I generally take a critical distance from trailers, and have an explicit aversion to those battle-focused CGI ones that always seem to accompany high-fantasy RPGs like Dragon Age: Origins, Skyrim, and, a couple of weeks ago, Elder Scrolls Online: Morrowind. Not only do I find them egregiously unrepresentative of the actual games, but there’s something about the ease with which the omnipotent on-screen characters kick ass and cast magic that seems a little adolescent, a little unmagical, as if casting spells were as simple as pulling the trigger on a paintball gun.
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But the gameplay trailer I saw at an event for ESO: Morrowind was another story. It starts with the camera slowly moving forward along that little pier in Seyda Neen, where so many of us took our first tentative steps in Elder Scrolls III all those years ago. Then it sweeps through gloriously remodelled versions of stunning in-game locations - a bustling Balmora, the strange carapace-township of Gnisis, giant mushrooms aplenty, and a partially built Vivec City (hopefully it won’t be such a nightmare to navigate this time). I’m barely looking at the PvE MMO action taking place in the foreground, or the new Warden class strutting around with his bear, which is supposed to be a big deal. For me, the trailer was a heavy nostalgia trip, capped off by a teasing few seconds of that blissful Morrowind theme tune.
The tune was the final straw. The bastard MMO got its hooks into me.
As you can tell, I’m fond of Morrowind. I recently spent hours modding the game to kingdom come, and what started out as a ‘modding for modding’s sake’ type project led to me being pulled into its world of towering fungi, dust storms, slavery, over-persistent cliff racers, and hypnotic, harsh landscapes. Now that my lengthy love affairs with Oblivion and Skyrim are over and my mind has cleared, I’m ready to declare that the topography and narratives of Morrowind were far more fascinating than those of its successors.
That ESO trailer did its job, suggesting that the devs are at least aware of the special place Morrowind holds in gamers’ hearts. But catering to that fondness throughout the latest chapter in Elder Scrolls Online is a much bigger task than exploiting it in a trailer (it was, in fairness, a well-edited trailer). I chat with Rich Lambert, the game’s creative director, about how ZeniMax Online Studios plan to make their recreation of Morrowind a worthy one.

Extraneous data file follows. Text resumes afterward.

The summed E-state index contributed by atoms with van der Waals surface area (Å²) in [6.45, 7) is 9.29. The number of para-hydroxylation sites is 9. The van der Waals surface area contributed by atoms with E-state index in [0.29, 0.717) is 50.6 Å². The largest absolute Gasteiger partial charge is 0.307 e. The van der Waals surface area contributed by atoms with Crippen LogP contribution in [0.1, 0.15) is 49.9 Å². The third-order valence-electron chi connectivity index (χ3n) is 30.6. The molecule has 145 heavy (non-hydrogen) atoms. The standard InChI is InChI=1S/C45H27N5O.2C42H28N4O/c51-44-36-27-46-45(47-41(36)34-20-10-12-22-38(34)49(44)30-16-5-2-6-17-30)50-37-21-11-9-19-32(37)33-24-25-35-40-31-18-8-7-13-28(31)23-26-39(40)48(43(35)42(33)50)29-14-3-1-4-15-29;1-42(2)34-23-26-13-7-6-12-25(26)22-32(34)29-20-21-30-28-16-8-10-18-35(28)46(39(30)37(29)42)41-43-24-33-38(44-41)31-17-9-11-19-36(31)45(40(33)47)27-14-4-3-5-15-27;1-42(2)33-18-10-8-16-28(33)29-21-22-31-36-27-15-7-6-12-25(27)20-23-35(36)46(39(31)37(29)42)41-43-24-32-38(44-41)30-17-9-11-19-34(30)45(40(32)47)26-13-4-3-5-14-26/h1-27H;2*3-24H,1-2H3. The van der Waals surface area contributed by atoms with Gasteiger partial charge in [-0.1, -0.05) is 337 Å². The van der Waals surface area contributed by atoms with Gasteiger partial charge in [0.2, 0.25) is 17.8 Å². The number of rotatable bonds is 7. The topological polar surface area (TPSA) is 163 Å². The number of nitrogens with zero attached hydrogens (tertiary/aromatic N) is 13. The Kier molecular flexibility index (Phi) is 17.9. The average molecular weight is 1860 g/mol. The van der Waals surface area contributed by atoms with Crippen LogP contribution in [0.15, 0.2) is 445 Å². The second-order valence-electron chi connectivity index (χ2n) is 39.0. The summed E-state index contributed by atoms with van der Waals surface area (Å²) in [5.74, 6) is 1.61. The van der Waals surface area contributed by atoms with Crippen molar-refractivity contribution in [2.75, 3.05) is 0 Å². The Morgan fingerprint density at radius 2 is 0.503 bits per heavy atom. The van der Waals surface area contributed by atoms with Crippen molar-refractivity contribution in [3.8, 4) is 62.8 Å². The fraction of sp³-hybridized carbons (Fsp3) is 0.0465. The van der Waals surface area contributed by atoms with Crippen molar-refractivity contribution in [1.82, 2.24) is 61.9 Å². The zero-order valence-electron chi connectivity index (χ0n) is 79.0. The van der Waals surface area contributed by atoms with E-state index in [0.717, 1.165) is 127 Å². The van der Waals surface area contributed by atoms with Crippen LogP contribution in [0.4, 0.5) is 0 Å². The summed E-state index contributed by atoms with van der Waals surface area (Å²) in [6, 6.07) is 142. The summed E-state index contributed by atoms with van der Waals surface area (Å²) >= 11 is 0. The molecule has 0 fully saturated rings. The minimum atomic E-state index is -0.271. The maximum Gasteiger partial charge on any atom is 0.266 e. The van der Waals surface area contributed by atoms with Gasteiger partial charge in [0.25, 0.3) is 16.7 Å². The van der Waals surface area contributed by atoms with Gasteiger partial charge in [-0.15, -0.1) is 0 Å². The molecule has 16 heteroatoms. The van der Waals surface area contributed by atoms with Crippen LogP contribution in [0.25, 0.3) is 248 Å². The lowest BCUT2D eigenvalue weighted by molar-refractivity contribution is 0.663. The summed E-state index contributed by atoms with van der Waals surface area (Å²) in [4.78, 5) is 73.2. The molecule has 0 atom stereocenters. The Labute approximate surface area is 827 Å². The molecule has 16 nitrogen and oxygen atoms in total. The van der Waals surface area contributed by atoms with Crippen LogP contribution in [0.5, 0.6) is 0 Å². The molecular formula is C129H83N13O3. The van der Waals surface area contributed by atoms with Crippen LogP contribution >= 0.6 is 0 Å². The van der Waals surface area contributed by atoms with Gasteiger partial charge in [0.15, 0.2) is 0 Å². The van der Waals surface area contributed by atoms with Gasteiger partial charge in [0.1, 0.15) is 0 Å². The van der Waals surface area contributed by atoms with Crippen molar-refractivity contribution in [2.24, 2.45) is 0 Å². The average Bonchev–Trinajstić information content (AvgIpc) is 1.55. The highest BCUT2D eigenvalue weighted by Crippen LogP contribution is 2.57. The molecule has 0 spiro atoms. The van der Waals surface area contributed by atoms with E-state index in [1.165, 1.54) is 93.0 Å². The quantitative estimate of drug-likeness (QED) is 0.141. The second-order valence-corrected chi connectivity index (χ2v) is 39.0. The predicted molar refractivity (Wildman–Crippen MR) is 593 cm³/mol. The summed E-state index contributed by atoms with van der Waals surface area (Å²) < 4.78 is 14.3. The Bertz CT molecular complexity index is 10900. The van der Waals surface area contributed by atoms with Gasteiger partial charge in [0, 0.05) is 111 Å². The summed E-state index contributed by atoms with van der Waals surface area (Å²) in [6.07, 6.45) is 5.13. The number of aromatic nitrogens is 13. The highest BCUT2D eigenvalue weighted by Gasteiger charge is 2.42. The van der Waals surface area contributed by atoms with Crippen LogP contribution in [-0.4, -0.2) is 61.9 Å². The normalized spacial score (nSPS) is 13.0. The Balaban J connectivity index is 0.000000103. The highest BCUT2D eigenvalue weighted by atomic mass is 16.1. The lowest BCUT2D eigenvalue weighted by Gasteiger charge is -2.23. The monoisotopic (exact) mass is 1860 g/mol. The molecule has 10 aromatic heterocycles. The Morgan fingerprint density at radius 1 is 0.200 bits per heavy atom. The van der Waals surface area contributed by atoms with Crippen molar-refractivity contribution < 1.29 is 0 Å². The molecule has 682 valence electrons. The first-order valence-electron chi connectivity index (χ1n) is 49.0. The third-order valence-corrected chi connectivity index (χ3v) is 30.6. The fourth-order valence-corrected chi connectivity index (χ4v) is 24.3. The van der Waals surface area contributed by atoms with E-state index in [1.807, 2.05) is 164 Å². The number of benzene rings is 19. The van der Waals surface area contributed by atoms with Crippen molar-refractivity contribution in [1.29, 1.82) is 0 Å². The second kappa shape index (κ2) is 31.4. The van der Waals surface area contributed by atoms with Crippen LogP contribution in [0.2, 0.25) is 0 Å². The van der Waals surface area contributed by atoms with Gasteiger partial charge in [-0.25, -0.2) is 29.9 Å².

“Something we learned soon after starting ESO is that Elder Scrolls fans are very vocal about lore and things that they love,” he says. “They love Morrowind, and we had to make sure to give the a true representation of the place.” To that end, the devs took the unusual step of using the exact same map as the original Morrowind for ESO, albeit stretched and squished in all the necessary places to fit into the more modern ESO world.
From GTA to Zelda, videogame series love to reimagine and overhaul familiar locations across multiple titles - so you’ll never see the same Los Santos or Hyrule twice. But Elder Scrolls’ world is more rigid than that. Maps of Tamriel have existed since the Daggerfall days (1996 but who’s counting?), and fans have become far too invested in the geo-political lay of the land to take kindly to any drastic changes. Even if you’re not an Elder Scrolls lore-diver, for many of us Morrowind (or more specifically Vvardenfell, the isle where most of the action takes place) played a monumental role in our gaming lives as it was one of the first times we got to experience a truly open and believable 3D world. Few people forget their adventures in Morrowind; the place is so tangible and significant that it’s practically a holy site of gaming, and may the Nine have mercy on those who dare try to desecrate it.
Despite being set 700 years before Elder Scrolls III, ESO’s faithful recreation of Vvardenfell is clearly designed to make us Morrowindians feel right at home. The land is still (or ‘already’, depending on how you look at it) divvied up between the five Great Houses of the Dunmer, who exist in a kind of Cold War harmony while using the Morag Tong assassins to quickly silence any upstarts and destabilising parties in the region. On the spiritual level, the hermaphroditic mortal god Vivec oversees things from his Mayan-like palace in the middle of his eponymous city, and barbaric ashlanders inhabit camps in the wilderness.